NSA tasking & reporting: France

On June 23, 2015, Wikileaks, in collaboration with the French paper Libération, the German newspaper Süddeutsche Zeitung and the Italian paper l'Espresso, published the transcript of entries from an NSA tasking database, as well as intelligence reports about high-level French targets.

- Espionnage Élysée
- Nsa, intercettati i presidenti francesi Francois Hollande e Nicolas Sarkozy

- Top French NSA Targets (no classification available)
- Top French NSA Intercepts (up to TOP SECRET/COMINT-GAMMA)
- Economic Spy Order (SECRET/REL)

Timeframe of the documents: 2004 - July 31, 2012

NSA tasking & reporting: Germany

On July 1, 2015, Wikileaks, in collaboration with Libération and Mediapart, Süddeutsche Zeitung and l'Espresso, published the transcript of entries from an NSA tasking database, as well as intelligence reports about high-level German targets.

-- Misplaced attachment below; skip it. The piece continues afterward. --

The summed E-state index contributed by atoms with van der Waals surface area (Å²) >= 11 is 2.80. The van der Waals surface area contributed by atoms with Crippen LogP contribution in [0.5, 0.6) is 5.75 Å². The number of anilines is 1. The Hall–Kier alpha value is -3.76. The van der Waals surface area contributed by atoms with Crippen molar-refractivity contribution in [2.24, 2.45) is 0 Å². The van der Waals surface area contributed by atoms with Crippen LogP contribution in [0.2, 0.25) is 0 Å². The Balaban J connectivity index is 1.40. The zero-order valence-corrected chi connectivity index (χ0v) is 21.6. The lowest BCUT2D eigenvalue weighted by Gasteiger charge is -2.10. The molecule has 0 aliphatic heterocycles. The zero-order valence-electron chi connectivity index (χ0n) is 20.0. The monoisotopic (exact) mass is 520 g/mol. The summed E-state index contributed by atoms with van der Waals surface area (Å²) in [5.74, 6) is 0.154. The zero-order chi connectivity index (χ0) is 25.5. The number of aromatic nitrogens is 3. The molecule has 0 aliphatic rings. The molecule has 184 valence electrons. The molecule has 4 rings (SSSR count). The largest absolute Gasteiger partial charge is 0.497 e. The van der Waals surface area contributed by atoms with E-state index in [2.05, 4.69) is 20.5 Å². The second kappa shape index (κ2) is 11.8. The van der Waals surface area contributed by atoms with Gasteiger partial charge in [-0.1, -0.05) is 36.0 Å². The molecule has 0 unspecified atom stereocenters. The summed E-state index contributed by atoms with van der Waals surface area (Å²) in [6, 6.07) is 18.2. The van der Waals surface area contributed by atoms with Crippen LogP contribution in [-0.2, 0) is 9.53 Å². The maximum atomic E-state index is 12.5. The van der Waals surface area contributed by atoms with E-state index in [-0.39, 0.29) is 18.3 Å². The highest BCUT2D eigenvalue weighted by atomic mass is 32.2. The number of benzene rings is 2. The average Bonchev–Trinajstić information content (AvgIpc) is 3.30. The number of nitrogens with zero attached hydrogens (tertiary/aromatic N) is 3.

- NSA Helped CIA Outmanoeuvre Europe on Torture
- I dubbi di Angela Merkel sulla Grecia spiati dalla Nsa americana

- Top German NSA Targets (no classification available)
- Top German NSA Intercepts (up to TOP SECRET/COMINT-GAMMA)

Timeframe of the documents: 2005 - August 2011

NSA tasking & reporting: Brazil

On July 4, 2015, Wikileaks published the transcript of entries from an NSA tasking database about high-level Brazilian targets. Unlike similar disclosures about France, Germany and Japan, no intelligence reports about Brazil were disclosed.

- Bugging Brazil

- Top Brazilian NSA Targets (no classification available)

NSA tasking & reporting: Japan

On July 31, 2015, Wikileaks, in collaboration with Süddeutsche Zeitung, l'Espresso, The Saturday Paper from Australia and the Japanese newspaper Asahi Shimbun, published the transcript of entries from an NSA tasking database, as well as intelligence reports about high-level Japanese targets.